Yousef’s family was looking forward to a month filled with family events when their four children and wife boarded a July 15 flight to San Diego to attend the wedding of her brother in Afghanistan. They had been waiting for this moment, but the coronavirus epidemic prevented them from travelling earlier.
Their return ticket arrived Aug. 15, just two days before their children began school in El Cajon, a San Diego suburb.
But the Afghan-American family found themselves dodging gunfire and trying to force their way into the crowds of thousands ringing the airport in Kabul after Afghanistan’s government collapsed and the Taliban seized power.
The wife and children of Yousef were among eight El Cajon families who became trapped following the U.S. The troops ran to rescue Americans and their allies, and then fled the country. Because he has relatives in Afghanistan, Yousef requested that his first name not be used.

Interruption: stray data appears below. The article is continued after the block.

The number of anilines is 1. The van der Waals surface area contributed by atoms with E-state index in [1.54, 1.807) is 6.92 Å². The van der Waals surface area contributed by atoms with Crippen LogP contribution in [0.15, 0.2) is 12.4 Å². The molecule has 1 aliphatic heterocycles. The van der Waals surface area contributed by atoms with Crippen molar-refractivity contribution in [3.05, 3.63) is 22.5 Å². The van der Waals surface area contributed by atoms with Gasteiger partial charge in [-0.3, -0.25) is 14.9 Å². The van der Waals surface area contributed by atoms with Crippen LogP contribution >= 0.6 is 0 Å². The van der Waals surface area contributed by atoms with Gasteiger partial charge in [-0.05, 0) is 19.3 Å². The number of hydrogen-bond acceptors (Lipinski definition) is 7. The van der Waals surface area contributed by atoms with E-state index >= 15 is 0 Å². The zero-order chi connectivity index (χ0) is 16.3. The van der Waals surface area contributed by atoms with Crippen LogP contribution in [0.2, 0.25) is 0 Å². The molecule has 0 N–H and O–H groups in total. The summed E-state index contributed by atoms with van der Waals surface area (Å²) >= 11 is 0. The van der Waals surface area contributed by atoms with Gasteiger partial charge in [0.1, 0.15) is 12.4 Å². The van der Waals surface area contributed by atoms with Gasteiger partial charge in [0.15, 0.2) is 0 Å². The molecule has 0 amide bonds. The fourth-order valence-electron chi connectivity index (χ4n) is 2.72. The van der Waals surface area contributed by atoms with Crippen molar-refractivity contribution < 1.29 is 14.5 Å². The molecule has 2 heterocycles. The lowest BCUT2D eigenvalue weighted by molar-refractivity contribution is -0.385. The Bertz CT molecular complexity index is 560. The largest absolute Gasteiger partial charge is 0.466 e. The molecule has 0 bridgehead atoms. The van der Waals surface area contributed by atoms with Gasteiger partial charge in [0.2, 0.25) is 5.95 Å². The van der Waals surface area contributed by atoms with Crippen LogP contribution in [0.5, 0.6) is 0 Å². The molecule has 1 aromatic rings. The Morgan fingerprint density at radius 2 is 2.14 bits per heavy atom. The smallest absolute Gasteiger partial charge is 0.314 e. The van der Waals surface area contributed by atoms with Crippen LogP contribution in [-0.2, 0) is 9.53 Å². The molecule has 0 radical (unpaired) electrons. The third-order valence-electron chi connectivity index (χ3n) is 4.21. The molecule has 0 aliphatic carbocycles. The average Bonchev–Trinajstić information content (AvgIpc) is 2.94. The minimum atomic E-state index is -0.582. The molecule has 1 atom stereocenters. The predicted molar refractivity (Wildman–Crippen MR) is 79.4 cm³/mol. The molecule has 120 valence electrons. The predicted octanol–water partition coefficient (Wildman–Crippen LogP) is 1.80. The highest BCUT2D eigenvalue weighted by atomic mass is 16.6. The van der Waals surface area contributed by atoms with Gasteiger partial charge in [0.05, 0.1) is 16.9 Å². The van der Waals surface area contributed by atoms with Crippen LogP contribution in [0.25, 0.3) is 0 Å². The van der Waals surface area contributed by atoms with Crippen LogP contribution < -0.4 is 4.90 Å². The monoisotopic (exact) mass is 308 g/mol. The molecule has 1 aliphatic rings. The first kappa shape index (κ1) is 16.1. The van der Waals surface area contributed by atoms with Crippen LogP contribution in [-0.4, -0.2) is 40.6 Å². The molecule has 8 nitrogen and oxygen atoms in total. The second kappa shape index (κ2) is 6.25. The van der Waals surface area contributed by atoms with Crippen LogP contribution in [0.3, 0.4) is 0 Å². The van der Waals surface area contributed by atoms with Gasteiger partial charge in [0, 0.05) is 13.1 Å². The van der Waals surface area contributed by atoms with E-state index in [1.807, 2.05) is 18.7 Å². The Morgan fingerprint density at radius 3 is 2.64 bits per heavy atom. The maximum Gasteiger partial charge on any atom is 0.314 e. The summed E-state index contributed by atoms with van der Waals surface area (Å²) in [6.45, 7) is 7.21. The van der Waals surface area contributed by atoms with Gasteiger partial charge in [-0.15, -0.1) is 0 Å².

With the support of Republican Rep. Darrell Issa and the Cajon Valley Union Schools District, all but one family were able to get out. Their district also includes El Cajon which is home to a large refugee population. Families had traveled alone over the summer to visit relatives, and they were not part in an organized trip.
Issa and school officials accompanied several families to talk with reporters on Thursday, recounting their terrible experience.
Parents described their children running as gunfire whizzed overhead. One father claimed he was beat by the Taliban. They claimed they were stopped at Taliban checkpoints.
They said they are grateful to be back but their children have suffered nightmares, and they worry about the family that was unable to get out, along with countless others still stuck there, including distant relatives.
Yousef stated, “My children are now safe at their home thanks to God and all your help,”
He asked everyone to remember about the many other Americans, green card holders, and Afghans that are at risk of aiding the American government. He had in his hands a folder containing the documents of 30 individuals who were eligible for special immigrant visas and should be in the United States, but are currently in Afghanistan trying to flee.